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The Tip of the Iceberg
Daisy Maryles, with Dick Donahue -- 1/12/98
Movie tie-in titles often make it onto bestseller charts but Titanic, the country's hottest movie ticket -- $157.5 million during its first 17 days (not to mention Broadway's Tony Award-winning musical, which, last week broke its own box-office record for the ninth time) -- seems to be creating a floodtide of sales for a whole slew of books, both new and backlist. And while none of the Titanic titles have yet made it onto any of PW's weekly lists -- although HarperCollins's James Cameron's Titanic comes closest -- several are being reported by independents and chains. Indeed, many booksellers, including Barbara Morrow at Northshire Books in Manchester Center, Vt., have set up special Titanic displays.
Roberta Rubin, owner of the Bookstall at Chestnut Court in Winnetka, Ill., reported that she just keeps reordering. "I was skeptical; I thought, 'How many titles can we have?' Then I saw the movie, and I started looking carefully at every title, and I gained a whole new respect for these books -- there are some incredible titles out there." The spate of books is benefiting the major houses as well as smaller ones. One of the books cited by many booksellers is Carroll &Graf's novel Every Man for Himself by Beryl Bainbridge. Publisher Kent Carroll said, "We now have about 20,000 copies in print, and I'm sure we'll be going back to press real soon. He credited the book's success to "all the related articles" about the movie: "Beryl's book must have had 50 mentions already." Academy Chicago Publishers had reorders for more than 2000 copies over just a few days in early January for its 1986 title, Titanic: A Survivor's Story by Colonel Archibald Gracie -- one of the few eyewitness accounts of the tragedy.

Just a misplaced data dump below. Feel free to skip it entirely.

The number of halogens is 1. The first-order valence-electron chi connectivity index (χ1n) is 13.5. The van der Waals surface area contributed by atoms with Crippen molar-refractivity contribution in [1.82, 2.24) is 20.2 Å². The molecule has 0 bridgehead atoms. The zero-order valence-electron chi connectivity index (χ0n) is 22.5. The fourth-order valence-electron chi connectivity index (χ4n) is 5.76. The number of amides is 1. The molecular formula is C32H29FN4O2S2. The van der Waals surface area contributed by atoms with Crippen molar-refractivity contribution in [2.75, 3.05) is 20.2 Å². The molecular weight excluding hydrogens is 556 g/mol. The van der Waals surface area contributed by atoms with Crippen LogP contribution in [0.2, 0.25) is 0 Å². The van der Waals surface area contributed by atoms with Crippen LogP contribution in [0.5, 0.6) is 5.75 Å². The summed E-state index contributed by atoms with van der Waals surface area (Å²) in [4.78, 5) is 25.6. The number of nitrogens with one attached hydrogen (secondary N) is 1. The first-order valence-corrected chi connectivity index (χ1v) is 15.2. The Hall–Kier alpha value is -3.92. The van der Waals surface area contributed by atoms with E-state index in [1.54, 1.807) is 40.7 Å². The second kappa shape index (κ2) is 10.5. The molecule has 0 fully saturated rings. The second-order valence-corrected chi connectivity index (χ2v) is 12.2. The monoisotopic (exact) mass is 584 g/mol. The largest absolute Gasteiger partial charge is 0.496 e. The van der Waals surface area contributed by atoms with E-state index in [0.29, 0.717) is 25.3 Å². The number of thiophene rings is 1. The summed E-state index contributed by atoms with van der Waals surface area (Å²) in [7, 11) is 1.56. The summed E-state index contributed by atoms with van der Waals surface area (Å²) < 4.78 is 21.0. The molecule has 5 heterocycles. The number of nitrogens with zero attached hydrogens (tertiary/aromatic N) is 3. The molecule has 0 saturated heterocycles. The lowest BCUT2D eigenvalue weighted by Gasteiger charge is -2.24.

At New York City's Coliseum Books, a title that has been on the store's bestseller list for the last two weeks is Walter Lord's A Night to Remember, first published by Bantam in mass market back in 1958, the same year the acclaimed British film was released. The book has 2,777,000 copies in print after 71 trips to press. HC's James Cameron's Titanic has been "hard to keep in stock," according to some booksellers. "Everybody wants that one," said Jane Cochran, manager of Book Hampton in tony East Hampton, N.Y. Harper published the official movie tie-in book in a dual edition -- a $20 HarperPerennial trade paperback (99,000 copies after three trips to press) and a $50 hardcover (11,000 copies after the latest printing). For Titanic followers, the book holds great interest, as film director Cameron explored places not seen by human eyes since the 1912 tragedy; the book is filled with his photos.

Cameron was also inspired by the Titanic paintings of Ken Marschall, commenting on "the vividness of the imagery" that he believed he could re-create for the film using cutting-edge technology. Marschall's paintings are collected in Hyperion's Titanic: An Illustrated History, first published in hardcover in 1992; copies in print total 85,500. A paperback edition boasts 80,00 copies, while a gift edition (published in November) has more than 32,000 copies in print.

Three Norton titles, too, are getting some mentions: two, both by John Eaton and Charles Haas, are Titanic: Destination Disaster (60,000 in print in paper) and Titanic Triumph and Tragedy (42,500 hardcover copies); a third, Steven Biel's Down with the Old Can : A Cultural History of the Titanic Disaster, a September title, has about 18,000 copies in print. Authors Eaton, Haas and Biel were all affiliated with the History and Discovery channel documentaries on the disaster.

Considering that in his book, Biel writes that "...the three most written-about subjects of all time are Jesus, the Civil War and the Titanic disaster," we apologize in advance for not mentioning all the others that are selling well. But it seems that, at least for now, the public's interest in the subject seems insatiable; we will revisit sales of these books before the 86th anniversary of the ill-fated event on April 15.
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